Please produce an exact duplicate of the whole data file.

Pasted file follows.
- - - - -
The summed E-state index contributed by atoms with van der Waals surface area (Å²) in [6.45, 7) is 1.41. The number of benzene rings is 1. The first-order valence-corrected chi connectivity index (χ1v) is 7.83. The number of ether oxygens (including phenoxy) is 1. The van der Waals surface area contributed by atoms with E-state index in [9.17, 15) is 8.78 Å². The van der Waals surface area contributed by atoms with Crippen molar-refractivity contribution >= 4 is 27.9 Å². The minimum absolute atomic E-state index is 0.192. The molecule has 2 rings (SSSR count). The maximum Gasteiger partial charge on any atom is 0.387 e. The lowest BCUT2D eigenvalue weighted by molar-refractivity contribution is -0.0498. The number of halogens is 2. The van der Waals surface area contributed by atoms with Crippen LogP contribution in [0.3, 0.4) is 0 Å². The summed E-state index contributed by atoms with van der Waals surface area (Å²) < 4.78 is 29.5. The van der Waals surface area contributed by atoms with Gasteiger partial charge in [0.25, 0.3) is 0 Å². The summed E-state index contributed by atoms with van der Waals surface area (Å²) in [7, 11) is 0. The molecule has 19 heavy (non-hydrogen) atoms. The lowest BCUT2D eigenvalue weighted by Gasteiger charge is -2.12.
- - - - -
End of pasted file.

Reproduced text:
The summed E-state index contributed by atoms with van der Waals surface area (Å²) in [6.45, 7) is 1.41. The number of benzene rings is 1. The first-order valence-corrected chi connectivity index (χ1v) is 7.83. The number of ether oxygens (including phenoxy) is 1. The van der Waals surface area contributed by atoms with E-state index in [9.17, 15) is 8.78 Å². The van der Waals surface area contributed by atoms with Crippen molar-refractivity contribution >= 4 is 27.9 Å². The minimum absolute atomic E-state index is 0.192. The molecule has 2 rings (SSSR count). The maximum Gasteiger partial charge on any atom is 0.387 e. The lowest BCUT2D eigenvalue weighted by molar-refractivity contribution is -0.0498. The number of halogens is 2. The van der Waals surface area contributed by atoms with Crippen LogP contribution in [0.3, 0.4) is 0 Å². The summed E-state index contributed by atoms with van der Waals surface area (Å²) < 4.78 is 29.5. The van der Waals surface area contributed by atoms with Gasteiger partial charge in [0.25, 0.3) is 0 Å². The summed E-state index contributed by atoms with van der Waals surface area (Å²) in [7, 11) is 0. The molecule has 19 heavy (non-hydrogen) atoms. The lowest BCUT2D eigenvalue weighted by Gasteiger charge is -2.12.